Apart from throwing around a few lines such as “What’s the oldest bottle you’ve tasted? Oh, it feels as if they took my childhood summers in Provence and put them in this bottle… what kind of barrels was this wine aged in?” Here are a few rules on wine etiquette that will go a long way.
Swirl and Sniff
Firstly, hold the glass by the stem to avoid getting your fingerprints on the bowl. Take a moment to smell the wine and savour the aroma—the fruity, flowery notes. Give it a good swirl. Smelling the wine before tasting is important, as smell affects how we process flavour in our brain.
Sip on slowly and taste the sweetness and tartness, without gulping it all up.
Remember you clink the glasses, bell to bell and not rim to rim. That way you don’t accidentally break a glass.
Also, do look the other person in the eye when clinking glasses.
What Comes first?
It’s elementary! When serving more than one wine, the golden rule is white wine is served before red. Think light before dark, dry before sweet, simple before a complex. Always serve in spotless glasses and use the correct glass.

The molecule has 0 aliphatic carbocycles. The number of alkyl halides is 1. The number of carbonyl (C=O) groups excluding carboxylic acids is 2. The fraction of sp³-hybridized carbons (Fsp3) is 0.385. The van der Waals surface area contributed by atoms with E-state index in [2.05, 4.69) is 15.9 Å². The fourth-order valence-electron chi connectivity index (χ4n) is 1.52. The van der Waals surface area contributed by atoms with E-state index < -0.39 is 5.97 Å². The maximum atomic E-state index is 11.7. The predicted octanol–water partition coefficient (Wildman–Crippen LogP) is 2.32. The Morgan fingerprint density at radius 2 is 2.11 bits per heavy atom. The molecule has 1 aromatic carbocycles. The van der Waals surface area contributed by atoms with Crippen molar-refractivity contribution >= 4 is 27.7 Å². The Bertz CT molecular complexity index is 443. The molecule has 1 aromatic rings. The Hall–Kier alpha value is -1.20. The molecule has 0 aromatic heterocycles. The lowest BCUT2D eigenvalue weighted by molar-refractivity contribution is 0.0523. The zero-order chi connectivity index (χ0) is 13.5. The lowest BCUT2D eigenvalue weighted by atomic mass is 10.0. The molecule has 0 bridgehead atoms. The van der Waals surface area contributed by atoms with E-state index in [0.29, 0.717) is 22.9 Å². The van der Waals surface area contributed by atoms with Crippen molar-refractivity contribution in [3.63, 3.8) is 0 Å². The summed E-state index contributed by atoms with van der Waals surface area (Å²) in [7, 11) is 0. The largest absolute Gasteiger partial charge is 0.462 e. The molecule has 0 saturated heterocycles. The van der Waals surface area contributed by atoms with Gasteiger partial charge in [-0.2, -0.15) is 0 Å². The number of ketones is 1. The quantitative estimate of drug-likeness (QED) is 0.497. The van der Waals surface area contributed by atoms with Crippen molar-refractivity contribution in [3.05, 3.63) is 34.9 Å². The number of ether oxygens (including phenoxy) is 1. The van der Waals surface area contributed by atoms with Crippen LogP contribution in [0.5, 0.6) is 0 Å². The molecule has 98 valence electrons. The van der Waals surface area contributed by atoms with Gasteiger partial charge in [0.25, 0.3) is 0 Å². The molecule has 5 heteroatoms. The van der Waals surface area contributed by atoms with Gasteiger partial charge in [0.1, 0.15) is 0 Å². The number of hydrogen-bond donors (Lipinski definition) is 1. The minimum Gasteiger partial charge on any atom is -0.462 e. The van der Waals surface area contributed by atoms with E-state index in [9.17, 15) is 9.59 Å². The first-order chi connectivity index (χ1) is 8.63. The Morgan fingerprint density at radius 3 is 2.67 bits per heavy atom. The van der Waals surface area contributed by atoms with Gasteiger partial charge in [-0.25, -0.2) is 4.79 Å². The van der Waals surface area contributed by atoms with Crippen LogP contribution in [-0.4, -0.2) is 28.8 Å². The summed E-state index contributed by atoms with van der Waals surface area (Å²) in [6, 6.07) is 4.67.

The Historical Museum of Palatinate, Speyer, is home to the ‘Speyer Wine Bottle’, a 1700-year-old bottle of wine that was discovered in 1867.
Act like the chivalrous sommelier and serve the women first, followed by men.
It may be a good idea to uncork red wine ahead of the arrival of your guests to give it time to breathe. A good tip is to taste the wine before serving to make sure it is not spoilt. Only make sure you don’t finish the bottle before your guests arrive!
While some may say that the only important rule is to keep it flowing, you may want to decant an aged red wine to get rid of the sediment. Pouring from a bottle to a decanter and then from a decanter into a glass will oxygenate the wine and bring out the full-bodied flavour.
Whoever said wine gets better with age may have not got it absolutely right. Ninety per cent of the wines are meant to be drunk within a year of production and 95 per cent within five years. Having said that the life span of an unopened wine bottle can be from one to 20 years, depending on the vintage and storage.
> Don’t cook with a wine you wouldn’t drink.
> Rosé is served best in summer. White wine and Rosé must be chilled.
> Stemware matters: Reidel is the default glassmaker of choice when you want to impress your wine snob friends. The glasses are marked.